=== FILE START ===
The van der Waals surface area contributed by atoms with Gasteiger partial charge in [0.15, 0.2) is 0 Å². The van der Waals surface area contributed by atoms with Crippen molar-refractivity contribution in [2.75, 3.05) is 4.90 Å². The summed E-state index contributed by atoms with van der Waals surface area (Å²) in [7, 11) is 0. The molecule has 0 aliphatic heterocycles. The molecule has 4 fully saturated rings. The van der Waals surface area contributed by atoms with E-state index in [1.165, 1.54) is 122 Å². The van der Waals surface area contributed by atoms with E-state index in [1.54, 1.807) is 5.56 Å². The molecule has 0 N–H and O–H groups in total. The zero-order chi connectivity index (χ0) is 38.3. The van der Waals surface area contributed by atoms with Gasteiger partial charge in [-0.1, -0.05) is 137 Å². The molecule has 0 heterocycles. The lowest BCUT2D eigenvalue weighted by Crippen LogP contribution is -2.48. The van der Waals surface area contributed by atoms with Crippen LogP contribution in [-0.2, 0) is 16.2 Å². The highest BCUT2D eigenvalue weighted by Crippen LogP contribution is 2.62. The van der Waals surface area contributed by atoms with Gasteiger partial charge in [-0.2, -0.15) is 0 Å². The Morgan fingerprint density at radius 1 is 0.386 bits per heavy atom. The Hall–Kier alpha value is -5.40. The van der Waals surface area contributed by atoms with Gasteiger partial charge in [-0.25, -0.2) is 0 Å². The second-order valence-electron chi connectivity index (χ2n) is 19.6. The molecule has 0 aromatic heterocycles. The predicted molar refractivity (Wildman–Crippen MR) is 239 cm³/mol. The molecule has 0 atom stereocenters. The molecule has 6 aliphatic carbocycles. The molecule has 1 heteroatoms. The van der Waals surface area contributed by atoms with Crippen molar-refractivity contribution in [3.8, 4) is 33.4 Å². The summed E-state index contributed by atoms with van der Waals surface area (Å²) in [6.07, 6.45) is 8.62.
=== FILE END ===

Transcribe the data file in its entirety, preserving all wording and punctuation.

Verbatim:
The van der Waals surface area contributed by atoms with Gasteiger partial charge in [0.15, 0.2) is 0 Å². The van der Waals surface area contributed by atoms with Crippen molar-refractivity contribution in [2.75, 3.05) is 4.90 Å². The summed E-state index contributed by atoms with van der Waals surface area (Å²) in [7, 11) is 0. The molecule has 0 aliphatic heterocycles. The molecule has 4 fully saturated rings. The van der Waals surface area contributed by atoms with E-state index in [1.165, 1.54) is 122 Å². The van der Waals surface area contributed by atoms with E-state index in [1.54, 1.807) is 5.56 Å². The molecule has 0 N–H and O–H groups in total. The zero-order chi connectivity index (χ0) is 38.3. The van der Waals surface area contributed by atoms with Gasteiger partial charge in [-0.1, -0.05) is 137 Å². The molecule has 0 heterocycles. The lowest BCUT2D eigenvalue weighted by Crippen LogP contribution is -2.48. The van der Waals surface area contributed by atoms with Crippen LogP contribution in [-0.2, 0) is 16.2 Å². The highest BCUT2D eigenvalue weighted by Crippen LogP contribution is 2.62. The van der Waals surface area contributed by atoms with Gasteiger partial charge in [-0.2, -0.15) is 0 Å². The Morgan fingerprint density at radius 1 is 0.386 bits per heavy atom. The Hall–Kier alpha value is -5.40. The van der Waals surface area contributed by atoms with Gasteiger partial charge in [-0.25, -0.2) is 0 Å². The second-order valence-electron chi connectivity index (χ2n) is 19.6. The molecule has 0 aromatic heterocycles. The predicted molar refractivity (Wildman–Crippen MR) is 239 cm³/mol. The molecule has 0 atom stereocenters. The molecule has 6 aliphatic carbocycles. The molecule has 1 heteroatoms. The van der Waals surface area contributed by atoms with Crippen molar-refractivity contribution in [3.8, 4) is 33.4 Å². The summed E-state index contributed by atoms with van der Waals surface area (Å²) in [6.07, 6.45) is 8.62.